3 Uses for Fitbits Aside from Just Measuring Your Steps

Wearable devices are monitoring for sleep apnea, chronic heart conditions and more.

Your Fitbit is great for measuring activity and keeping you on task when exercising, but the device has much more potential in the health field.

Researchers are beginning to use the popular wearable devices to conduct research and monitor for chronic medical issues that could improve and save lives in the process.

“These organizations have recognized the opportunity that wearables give them to connect with their patients no matter where they are,” Harry Wang, a mobility and apps analyst with the market research firm Parks Associates, tells HealthTech.

Here are three ways that innovators in the healthcare industry are making Fitbits work for them:

1. Carolinas Tracks Chronic Heart Failure Patients with Wearables

At Carolinas HealthCare System in North and South Carolina, doctors and patient engagement specialists are using Fitbit wristbands in conjunction with a special app to keep tabs on patients with chronic heart failure.

The wristband is used with the MyCarolinas Tracker App, which has thus far tracked more than 300,000 measurements of some 2,000 patients participating in a program that aims to gather all clinical and patient data and provide interventions when necessary.

“One man — and we noticed this from his Fitbit data — was not getting any steps,” Pamela Landis, vice president of information services at Carolinas HealthCare System, said at a symposium last year, according to mobihealthnews. “We contacted him and found out his wife had been admitted to the hospital. So he had been sitting at her bedside and wasn’t really able to take care of himself. We got social work down there … got him walking around the hospital while he was with his wife. We also made sure he was getting nutritious food while he was there.”

2. Fitbit Attempts to Tackle Sleep Apnea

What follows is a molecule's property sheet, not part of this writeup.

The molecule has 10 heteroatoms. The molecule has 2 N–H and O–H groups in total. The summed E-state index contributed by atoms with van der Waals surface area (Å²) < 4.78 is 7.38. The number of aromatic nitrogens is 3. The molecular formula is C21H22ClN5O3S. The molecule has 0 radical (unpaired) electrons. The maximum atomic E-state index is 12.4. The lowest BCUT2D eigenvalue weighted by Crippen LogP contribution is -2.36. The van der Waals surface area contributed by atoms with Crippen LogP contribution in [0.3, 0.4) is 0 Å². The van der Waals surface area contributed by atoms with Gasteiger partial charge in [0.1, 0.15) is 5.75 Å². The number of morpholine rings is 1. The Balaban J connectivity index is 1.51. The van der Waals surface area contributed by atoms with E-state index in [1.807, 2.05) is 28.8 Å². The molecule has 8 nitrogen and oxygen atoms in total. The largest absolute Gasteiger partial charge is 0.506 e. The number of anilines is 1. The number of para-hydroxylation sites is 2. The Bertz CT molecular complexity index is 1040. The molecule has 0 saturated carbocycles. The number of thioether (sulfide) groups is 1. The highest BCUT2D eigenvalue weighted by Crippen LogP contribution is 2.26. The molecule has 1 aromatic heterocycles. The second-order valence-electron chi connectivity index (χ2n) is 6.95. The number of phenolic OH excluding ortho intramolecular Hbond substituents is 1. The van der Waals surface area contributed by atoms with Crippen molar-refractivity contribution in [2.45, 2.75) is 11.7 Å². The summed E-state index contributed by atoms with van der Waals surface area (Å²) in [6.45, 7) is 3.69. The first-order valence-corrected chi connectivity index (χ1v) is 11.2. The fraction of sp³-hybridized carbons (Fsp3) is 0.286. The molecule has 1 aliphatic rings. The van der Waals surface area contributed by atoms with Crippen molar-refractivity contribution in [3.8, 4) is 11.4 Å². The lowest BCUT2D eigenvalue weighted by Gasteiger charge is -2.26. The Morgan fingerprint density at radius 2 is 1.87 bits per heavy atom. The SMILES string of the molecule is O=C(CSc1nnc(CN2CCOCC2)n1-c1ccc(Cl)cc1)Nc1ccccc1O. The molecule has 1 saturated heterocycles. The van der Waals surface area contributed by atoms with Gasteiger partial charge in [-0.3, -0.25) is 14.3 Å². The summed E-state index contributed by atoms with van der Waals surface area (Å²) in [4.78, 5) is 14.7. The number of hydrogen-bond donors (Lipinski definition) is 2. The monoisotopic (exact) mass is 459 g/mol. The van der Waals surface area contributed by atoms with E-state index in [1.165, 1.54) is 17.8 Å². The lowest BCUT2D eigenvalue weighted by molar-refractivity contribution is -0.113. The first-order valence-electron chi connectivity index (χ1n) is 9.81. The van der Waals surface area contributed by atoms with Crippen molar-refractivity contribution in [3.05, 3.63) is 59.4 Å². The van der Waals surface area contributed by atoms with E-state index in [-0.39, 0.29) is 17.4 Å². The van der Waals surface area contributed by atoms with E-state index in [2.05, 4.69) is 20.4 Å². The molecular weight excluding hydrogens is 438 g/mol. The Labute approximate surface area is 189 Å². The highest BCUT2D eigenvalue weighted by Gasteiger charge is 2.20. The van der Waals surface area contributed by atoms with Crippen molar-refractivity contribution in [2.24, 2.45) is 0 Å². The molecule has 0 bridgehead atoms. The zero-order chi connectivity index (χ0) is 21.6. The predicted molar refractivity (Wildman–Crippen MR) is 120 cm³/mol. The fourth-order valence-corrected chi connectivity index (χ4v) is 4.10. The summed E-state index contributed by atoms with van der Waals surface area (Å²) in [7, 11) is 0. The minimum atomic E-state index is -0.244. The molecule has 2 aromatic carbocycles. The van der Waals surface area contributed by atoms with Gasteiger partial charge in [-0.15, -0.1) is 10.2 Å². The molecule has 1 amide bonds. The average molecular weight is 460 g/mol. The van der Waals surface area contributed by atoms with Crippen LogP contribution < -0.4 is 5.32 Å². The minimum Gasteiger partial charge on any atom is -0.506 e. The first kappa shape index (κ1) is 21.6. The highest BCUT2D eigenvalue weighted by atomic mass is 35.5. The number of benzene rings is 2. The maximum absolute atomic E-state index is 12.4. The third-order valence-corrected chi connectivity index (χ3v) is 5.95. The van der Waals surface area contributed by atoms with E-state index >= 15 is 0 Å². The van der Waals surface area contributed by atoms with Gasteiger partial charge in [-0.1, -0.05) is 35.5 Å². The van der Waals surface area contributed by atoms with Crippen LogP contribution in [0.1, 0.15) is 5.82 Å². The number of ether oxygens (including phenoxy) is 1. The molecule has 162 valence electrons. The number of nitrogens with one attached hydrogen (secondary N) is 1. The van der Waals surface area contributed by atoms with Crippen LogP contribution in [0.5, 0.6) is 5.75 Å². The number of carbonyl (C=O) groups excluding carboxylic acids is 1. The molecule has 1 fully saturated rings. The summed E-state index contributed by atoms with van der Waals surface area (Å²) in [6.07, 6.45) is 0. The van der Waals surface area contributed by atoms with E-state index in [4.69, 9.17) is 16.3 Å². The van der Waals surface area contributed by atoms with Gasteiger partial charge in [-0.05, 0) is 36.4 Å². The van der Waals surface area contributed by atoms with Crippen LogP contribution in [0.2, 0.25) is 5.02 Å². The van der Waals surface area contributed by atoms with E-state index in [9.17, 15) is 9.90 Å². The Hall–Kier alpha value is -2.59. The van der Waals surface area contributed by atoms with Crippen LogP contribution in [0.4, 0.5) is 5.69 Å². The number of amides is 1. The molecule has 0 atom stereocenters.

Fitbit data also showed that another patient in the Carolinas program wasn’t sleeping well, prompting her to go in for a sleep study in which she was diagnosed with sleep apnea. The wearables company believes this use case has much larger potential.

Earlier this year, Conor Heneghan, Fitbit's lead research scientist, told CNBC that the company hopes to use the equipment to monitor sleep apnea. With nearly 22 million Americans experiencing a form of sleep apnea, according to the American Sleep Apnea Association, and revenue for the sleep apnea market expected to jump to $6.7 billion by 2021, the potential for impact is huge.

The company is moving closer to its goal, as Fitbit’s new Ionic smartwatch is fitted with a “new kind of optical sensor,” that has the potential to gather the kinds of data required to identify sleep apnea, The Verge reports.

“There’s a vast number of people who go undiagnosed with this condition,” James Park, Fitbit’s co-founder and CEO, told The Verge. “We think we can actually start to surface these issues for people over time, which can have a profound impact on people’s health.”

Fitbit still has some hurdles to jump, including getting FDA approval and accurately recording supplemental measurements necessary to correctly diagnose sleep apnea with the device. But the company is conducting internal trials with partners to uncover how the wearable could be more aptly designed to monitor the issue.

3. Diabetes Management Gets a Boost from Wearables

More than 9 percent of the U.S. population is living with diabetes, representing more than 30 million people, according to the Centers for Disease Control.

In December, Fitbit teamed up with Ireland-based medical device company Medtronic to develop a mobile app that eliminates the middleman in monitoring the impact of exercise on glucose levels, which could enable better diabetes management.

HealthTech reports:

For patients living with Type 2 diabetes, the app collects data from Medtronic’s iPro2 myLog continuous glucose monitors and combines it with Fitbit’s activity tracker to determine how exercise impacts a patient’s glucose levels, eliminating the need to physically enter activity data.

By integrating the diagnostic tools with the device, the tech can provide a better overall picture of patient health for providers as well as help patients better understand how to manage their condition.

"By creating a connection between physical activity and glucose levels, our iPro2 myLog mobile app solution provides new tools and insights, so that physicians can optimize therapy and patients can better understand how to manage their diabetes,” Laura Stoltenberg, vice president and general manager of non-intensive diabetes therapies at Medtronic, said in a statement.

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Nov 07 2017